A good resource for the content of our prayers is the Book of Psalms and the text at beginning of Paul’s Epistles. Paul will often tell his letter’s recipients exactly how he is praying for them early on in his letters. This way, prayers are biblically inspired-what was on the heart of the biblical writers and recorded for us. The first chapter of Ephesians gives a prayer that Paul prayed for the early Christians whose faith Paul only heard about (Eph. 1.15). Also, in the whole of “Ephesians” Paul doesn’t acknowledge anyone or offer any personal greetings. This seems very odd for Paul who ministered among the Ephesians for almost 3 years and is out of step with his usual personal manner. I believe this epistle is in fact a letter to the Laodiceans.
Anyway, Paul prays that God would give the readers and hearers of this church the Spirit of Wisdom and Revelation that they would know Him better (Jesus). This connects with Isaiah 11.2 which Paul was referencing, the seven-fold Spirit of God which the Book of Revelation also speaks about. We need God’s Spirit illuminating His word to Know Him better. Also, we need enlightenment about our hope to which we are called in order to focus on what is important in life since our long home with God is what matters. Now remains Faith, Hope, and Love (1Cor. 13.13). Most Christians don’t focus on Hope enough, I believe. Here is the prayer:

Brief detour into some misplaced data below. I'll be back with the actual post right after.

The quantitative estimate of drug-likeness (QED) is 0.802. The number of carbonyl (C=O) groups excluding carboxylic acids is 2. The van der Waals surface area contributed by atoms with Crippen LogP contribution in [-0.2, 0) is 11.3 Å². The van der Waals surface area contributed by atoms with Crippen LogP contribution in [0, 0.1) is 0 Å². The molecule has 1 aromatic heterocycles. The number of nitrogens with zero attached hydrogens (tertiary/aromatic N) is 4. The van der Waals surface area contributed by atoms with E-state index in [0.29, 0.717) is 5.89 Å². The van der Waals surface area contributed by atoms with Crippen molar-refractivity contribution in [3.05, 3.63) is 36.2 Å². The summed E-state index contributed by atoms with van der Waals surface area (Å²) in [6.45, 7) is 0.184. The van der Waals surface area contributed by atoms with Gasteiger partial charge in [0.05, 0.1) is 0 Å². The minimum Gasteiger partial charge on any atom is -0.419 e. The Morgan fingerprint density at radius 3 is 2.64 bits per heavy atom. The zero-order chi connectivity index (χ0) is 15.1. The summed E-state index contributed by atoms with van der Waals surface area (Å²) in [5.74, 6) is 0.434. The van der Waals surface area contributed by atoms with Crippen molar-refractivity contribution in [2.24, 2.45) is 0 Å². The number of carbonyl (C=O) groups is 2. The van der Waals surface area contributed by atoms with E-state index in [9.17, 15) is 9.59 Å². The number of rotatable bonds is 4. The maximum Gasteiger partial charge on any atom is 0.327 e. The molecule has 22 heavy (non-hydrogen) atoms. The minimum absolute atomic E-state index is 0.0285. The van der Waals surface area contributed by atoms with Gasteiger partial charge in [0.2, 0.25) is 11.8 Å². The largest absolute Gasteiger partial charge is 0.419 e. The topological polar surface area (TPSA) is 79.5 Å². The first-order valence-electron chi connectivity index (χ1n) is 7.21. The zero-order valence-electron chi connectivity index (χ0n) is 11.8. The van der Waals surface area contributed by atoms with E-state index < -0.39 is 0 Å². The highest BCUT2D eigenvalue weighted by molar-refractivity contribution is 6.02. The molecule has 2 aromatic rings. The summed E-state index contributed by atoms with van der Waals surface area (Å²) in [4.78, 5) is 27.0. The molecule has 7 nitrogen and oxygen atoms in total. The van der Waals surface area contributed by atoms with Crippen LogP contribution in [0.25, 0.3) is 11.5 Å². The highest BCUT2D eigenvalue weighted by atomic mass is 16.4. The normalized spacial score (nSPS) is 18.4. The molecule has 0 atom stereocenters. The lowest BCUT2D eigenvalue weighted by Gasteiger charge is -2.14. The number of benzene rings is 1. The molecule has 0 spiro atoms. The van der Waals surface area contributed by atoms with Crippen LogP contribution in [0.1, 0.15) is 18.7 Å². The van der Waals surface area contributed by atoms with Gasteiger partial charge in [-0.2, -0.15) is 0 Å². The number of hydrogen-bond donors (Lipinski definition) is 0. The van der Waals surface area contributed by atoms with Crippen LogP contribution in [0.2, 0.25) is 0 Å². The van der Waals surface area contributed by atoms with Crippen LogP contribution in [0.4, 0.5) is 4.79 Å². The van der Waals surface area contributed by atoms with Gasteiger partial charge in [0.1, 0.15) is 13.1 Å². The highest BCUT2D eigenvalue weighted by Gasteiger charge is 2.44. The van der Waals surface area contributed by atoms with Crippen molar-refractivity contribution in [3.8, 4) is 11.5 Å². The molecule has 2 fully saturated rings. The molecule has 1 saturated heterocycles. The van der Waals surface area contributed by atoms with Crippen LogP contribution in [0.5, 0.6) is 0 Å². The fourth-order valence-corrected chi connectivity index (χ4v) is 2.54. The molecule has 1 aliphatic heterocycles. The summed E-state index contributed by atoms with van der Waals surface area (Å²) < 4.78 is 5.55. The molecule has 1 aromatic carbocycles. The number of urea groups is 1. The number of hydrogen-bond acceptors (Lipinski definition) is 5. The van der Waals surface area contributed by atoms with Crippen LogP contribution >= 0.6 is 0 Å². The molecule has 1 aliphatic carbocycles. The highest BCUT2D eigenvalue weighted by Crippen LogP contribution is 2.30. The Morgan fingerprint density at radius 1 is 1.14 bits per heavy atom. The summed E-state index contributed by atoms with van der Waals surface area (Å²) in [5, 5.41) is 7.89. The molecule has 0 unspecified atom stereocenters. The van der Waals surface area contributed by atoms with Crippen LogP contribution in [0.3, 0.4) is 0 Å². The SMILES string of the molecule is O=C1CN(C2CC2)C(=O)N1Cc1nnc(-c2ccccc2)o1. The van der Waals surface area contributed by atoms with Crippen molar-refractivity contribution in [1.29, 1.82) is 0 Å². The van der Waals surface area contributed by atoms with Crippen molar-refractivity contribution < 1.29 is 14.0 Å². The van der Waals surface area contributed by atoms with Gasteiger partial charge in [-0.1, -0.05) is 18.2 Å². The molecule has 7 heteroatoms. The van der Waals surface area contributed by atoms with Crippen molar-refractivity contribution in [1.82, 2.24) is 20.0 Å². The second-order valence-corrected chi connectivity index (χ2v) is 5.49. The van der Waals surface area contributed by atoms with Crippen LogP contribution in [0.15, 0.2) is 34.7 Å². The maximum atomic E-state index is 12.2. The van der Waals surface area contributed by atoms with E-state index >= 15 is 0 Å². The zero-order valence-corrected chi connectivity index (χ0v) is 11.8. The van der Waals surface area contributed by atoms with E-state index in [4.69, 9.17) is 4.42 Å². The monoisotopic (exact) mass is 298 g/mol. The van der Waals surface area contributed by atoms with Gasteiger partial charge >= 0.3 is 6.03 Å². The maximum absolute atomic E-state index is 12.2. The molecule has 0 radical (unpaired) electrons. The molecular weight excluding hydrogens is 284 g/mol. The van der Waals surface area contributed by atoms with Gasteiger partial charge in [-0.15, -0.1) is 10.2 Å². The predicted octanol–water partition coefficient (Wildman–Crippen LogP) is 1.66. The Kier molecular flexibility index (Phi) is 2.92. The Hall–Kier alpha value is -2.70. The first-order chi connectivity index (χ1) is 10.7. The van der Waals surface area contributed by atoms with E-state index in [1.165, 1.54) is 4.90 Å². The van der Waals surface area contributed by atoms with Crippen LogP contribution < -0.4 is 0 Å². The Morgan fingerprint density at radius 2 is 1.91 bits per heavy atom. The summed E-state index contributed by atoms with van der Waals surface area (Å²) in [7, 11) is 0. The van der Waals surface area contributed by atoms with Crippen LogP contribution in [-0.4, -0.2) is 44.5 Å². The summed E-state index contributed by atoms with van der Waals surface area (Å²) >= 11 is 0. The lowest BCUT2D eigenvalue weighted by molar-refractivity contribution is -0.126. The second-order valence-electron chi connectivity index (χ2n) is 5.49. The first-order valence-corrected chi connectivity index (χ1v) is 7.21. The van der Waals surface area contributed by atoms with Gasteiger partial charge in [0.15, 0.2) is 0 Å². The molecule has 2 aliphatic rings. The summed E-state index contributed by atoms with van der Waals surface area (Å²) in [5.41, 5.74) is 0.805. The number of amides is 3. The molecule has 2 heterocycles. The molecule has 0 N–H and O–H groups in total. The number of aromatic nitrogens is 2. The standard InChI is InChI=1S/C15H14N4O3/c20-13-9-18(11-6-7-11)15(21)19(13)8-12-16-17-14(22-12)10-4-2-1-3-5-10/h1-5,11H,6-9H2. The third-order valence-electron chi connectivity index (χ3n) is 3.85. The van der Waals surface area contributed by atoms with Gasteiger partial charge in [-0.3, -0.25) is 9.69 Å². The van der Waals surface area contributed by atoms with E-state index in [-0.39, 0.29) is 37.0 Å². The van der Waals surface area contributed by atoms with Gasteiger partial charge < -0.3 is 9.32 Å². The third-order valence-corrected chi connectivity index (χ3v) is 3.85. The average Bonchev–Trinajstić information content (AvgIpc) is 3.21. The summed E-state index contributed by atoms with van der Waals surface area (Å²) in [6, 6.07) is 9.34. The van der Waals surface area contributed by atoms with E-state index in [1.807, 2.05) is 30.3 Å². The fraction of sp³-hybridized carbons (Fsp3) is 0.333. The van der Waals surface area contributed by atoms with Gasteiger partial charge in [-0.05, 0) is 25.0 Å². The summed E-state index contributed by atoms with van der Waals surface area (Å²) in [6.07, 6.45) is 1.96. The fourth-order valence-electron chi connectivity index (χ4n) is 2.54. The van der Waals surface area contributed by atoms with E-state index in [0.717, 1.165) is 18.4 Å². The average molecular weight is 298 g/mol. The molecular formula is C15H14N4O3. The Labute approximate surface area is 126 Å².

I pray that the God of our Lord Jesus Christ, the Father of glory, may give you spiritual wisdom and revelation in your growing knowledge of him, since the eyes of your heart have been enlightened – so that you may know what is the hope of his calling, what is the wealth of his glorious inheritance in the saints, and what is the incomparable greatness of his power toward us who believe, as displayed in the exercise of his immense strength. (Eph. 1.17-19 NET)
Also, compare Paul’s prayer for the Colossians in Col. 1.9-12, which gives very similar concepts. Paul wanted the churches to read and compare both letters (Colossians and Ephesians) to better grasp the meanings (Col. 4.16). Here is the Colossian prayer:
For this reason we also, from the day we heard about you, have not ceased praying for you and asking God to fill you with the knowledge of his will in all spiritual wisdom and understanding, so that you may live worthily of the Lord and please him in all respects – bearing fruit in every good deed, growing in the knowledge of God, being strengthened with all power according to his glorious might for the display of all patience and steadfastness, joyfully giving thanks to the Father who has qualified you to share in the saints’ inheritance in the light. (NET)
Notice the key elements: spiritual understanding, knowledge of God, and power of God for patient endurance.
One thought on “Biblical Prayers”
Thanks Alex, this was great insight.